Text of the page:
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Millennium: 1st millennium
610 in various calendars
Gregorian calendar610
Ab urbe condita1363
Armenian calendar59
Assyrian calendar5360
Balinese saka calendar531–532
Bengali calendar17
Berber calendar1560
Buddhist calendar1154
Burmese calendar−28
Byzantine calendar6118–6119
Chinese calendar己巳年 (Earth Snake)
3306 or 3246
    — to —
庚午年 (Metal Horse)
3307 or 3247
Coptic calendar326–327
Discordian calendar1776
Ethiopian calendar602–603
Hebrew calendar4370–4371
Hindu calendars
 - Vikram Samvat666–667
 - Shaka Samvat531–532
 - Kali Yuga3710–3711
Holocene calendar10610
Iranian calendar12 BP – 11 BP
Islamic calendar12 BH – 11 BH
Japanese calendarN/A
Javanese calendar499–501
Julian calendar610
Korean calendar2943
Minguo calendar1302 before ROC
Nanakshahi calendar−858
Seleucid era921/922 AG
Thai solar calendar1152–1153
Tibetan calendar阴土蛇年
(female Earth-Snake)
736 or 355 or −417
    — to —
(male Iron-Horse)
737 or 356 or −416
Emperor Heraclius (610–641)

Year 610 (DCX) was a common year starting on Thursday (link will display the full calendar) of the Julian calendar, the 610th year of the Common Era (CE) and Anno Domini (AD) designations, the 610th year of the 1st millennium, the 10th year of the 7th century, and the 1st year of the 610s decade. The denomination 610 for this year has been used since the early medieval period, when the Anno Domini calendar era became the prevalent method in Europe for naming years.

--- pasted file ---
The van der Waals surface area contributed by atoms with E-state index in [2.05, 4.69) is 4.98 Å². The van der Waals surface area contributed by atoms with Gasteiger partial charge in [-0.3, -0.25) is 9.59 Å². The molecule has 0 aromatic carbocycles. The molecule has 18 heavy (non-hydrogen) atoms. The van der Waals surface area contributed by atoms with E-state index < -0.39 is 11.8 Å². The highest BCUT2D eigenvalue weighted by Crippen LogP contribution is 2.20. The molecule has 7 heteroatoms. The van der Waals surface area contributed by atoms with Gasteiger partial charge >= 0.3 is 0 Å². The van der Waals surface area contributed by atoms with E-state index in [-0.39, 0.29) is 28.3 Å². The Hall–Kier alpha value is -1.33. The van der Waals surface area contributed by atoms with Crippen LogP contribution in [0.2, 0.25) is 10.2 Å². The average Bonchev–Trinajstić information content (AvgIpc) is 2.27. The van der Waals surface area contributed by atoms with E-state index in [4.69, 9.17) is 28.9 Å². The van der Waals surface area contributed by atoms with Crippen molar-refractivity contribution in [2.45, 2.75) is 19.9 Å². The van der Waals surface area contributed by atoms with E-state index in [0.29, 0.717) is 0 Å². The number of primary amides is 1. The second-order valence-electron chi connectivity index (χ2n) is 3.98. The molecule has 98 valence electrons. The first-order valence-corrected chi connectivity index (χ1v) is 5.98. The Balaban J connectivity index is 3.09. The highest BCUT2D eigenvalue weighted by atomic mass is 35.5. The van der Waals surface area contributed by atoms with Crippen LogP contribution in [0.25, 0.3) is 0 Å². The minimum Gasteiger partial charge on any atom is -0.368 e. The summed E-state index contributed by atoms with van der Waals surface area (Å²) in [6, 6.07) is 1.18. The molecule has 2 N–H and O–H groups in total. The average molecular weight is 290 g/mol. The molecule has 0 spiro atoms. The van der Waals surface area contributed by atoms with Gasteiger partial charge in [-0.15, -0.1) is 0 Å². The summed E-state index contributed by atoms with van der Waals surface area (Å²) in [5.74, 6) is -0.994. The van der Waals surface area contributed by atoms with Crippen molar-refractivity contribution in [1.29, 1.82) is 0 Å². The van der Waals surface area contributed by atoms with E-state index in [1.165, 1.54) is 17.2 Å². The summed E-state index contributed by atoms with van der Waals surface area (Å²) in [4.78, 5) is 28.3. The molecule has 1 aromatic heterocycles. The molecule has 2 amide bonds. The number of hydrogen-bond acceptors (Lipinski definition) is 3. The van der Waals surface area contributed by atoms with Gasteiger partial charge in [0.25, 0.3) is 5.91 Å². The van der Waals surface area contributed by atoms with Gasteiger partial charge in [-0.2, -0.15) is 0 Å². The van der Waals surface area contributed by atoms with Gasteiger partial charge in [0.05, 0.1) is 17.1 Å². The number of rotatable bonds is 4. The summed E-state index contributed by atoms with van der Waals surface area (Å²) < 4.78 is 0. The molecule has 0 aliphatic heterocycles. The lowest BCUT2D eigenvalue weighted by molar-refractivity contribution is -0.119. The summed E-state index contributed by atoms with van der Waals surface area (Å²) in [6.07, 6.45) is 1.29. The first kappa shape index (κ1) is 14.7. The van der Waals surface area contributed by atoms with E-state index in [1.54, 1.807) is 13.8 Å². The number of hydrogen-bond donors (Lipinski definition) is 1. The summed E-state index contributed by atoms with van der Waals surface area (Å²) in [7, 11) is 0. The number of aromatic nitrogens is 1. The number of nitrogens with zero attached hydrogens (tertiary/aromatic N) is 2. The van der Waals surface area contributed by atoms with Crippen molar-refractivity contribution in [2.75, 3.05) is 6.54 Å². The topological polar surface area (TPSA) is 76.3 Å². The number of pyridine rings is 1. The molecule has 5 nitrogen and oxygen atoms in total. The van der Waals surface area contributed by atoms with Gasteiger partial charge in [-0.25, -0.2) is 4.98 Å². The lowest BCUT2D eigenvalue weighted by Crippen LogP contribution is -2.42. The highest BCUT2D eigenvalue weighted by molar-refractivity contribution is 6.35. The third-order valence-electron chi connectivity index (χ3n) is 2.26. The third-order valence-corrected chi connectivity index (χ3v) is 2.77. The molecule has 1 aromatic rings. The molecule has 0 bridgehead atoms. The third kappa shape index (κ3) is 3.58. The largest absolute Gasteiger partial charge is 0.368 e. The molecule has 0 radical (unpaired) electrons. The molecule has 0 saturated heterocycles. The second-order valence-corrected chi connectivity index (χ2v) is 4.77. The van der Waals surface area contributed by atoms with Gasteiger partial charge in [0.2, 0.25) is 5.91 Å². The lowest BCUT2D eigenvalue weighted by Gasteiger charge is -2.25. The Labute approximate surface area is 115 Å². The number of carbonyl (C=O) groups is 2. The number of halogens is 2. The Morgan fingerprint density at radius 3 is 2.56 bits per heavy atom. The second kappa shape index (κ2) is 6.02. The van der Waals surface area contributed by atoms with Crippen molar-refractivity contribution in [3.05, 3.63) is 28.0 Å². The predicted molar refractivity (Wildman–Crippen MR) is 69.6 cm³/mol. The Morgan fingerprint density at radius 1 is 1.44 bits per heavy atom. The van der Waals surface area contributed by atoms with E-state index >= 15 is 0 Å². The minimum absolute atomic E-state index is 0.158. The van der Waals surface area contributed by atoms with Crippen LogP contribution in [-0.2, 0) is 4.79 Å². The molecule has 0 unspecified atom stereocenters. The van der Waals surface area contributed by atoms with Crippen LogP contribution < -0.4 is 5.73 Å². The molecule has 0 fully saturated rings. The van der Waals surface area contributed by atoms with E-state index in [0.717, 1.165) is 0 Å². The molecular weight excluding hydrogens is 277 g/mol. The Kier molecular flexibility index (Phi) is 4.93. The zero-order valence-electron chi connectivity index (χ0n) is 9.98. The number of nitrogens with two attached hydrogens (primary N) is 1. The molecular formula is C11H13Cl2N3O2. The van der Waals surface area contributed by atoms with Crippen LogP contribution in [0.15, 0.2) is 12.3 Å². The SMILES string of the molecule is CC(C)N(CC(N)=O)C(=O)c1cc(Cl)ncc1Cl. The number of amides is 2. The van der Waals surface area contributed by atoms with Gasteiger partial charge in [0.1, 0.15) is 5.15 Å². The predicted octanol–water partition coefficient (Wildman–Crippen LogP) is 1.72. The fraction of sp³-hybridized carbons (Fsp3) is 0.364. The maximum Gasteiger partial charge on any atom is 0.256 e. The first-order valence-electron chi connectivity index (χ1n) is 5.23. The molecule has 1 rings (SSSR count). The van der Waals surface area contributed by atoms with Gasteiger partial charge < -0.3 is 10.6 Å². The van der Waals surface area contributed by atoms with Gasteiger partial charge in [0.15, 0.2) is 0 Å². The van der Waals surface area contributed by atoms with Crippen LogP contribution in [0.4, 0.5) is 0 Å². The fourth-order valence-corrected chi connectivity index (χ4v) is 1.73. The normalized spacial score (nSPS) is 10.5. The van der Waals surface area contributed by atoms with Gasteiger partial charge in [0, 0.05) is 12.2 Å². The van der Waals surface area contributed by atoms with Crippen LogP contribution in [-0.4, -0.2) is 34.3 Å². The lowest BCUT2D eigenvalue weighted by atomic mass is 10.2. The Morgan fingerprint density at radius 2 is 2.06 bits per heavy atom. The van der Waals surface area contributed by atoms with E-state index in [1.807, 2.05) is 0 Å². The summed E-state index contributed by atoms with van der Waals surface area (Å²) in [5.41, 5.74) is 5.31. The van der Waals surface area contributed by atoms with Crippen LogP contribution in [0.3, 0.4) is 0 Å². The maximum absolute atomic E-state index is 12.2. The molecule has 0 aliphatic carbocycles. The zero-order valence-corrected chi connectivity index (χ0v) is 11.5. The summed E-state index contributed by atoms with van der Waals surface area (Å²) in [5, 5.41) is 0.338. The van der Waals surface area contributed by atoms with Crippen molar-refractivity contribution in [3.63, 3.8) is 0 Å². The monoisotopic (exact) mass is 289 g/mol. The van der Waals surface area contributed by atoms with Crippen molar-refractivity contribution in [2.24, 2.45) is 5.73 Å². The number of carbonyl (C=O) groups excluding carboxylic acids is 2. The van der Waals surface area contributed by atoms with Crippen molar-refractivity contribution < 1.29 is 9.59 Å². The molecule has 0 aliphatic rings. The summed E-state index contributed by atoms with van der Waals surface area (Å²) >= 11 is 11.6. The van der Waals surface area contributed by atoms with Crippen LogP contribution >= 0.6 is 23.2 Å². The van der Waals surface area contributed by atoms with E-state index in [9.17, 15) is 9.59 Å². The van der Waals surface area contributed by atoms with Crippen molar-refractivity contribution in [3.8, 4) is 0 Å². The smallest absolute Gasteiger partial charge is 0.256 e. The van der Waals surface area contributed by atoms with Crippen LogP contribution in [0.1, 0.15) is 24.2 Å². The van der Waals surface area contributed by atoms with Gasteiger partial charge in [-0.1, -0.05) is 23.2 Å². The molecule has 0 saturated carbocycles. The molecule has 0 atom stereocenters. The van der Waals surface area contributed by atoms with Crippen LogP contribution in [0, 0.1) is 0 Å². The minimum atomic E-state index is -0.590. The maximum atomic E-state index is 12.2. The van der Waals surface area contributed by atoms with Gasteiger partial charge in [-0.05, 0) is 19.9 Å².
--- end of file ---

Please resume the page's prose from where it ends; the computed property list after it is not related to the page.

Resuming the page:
By place[edit]

Byzantine Empire[edit]

  • October 4Heraclian revolt: Heraclius arrives with a fleet from Africa at Constantinople. Assisted by an uprising in the capital, he overthrows and personally beheads Emperor Phocas. Heraclius gains the throne with help from his father Heraclius the Elder. His first major act is to change the official language of the Eastern Roman Empire from Latin to Greek (already the language of the vast majority of the population). Because of this, after AD 610, the Empire is customarily referred to as the Byzantine Empire (the term Byzantine is a modern term invented by historians in the 18th century; the people of the Empire itself always referred to themselves as "Ρωμαῖος" — tr. Rōmaios, Roman).



By topic[edit]

Arts and sciences[edit]

  • Paper technology is imported into Japan from China by the Korean Buddhist priest, Dam Jing (approximate date).





  1. ^ Hodgkin, Thomas. Italy and Her Invaders (vol. 5), p. 160
  2. ^ Donini, Guido and Ford, Gordon B., Jr., translators (1966). Isidore of Seville's History of the Kings of the Goths, Vandals, and Suevi. Leiden: E. J. Brill. Chapter 58, p. 27
  3. ^ Essential Histories: The Great Islamic Conquests AD 632–750 (2009), David Nicolle, p. 22. ISBN 978-1-84603-273-8
  4. ^ Brooks "Mellitus (d. 624)". Oxford Dictionary of National Biography
  5. ^ Edmonds, Columba (1908) "St. Columbanus". The Catholic Encyclopedia 4. New York: Robert Appleton Company. Retrieved 15 January 2013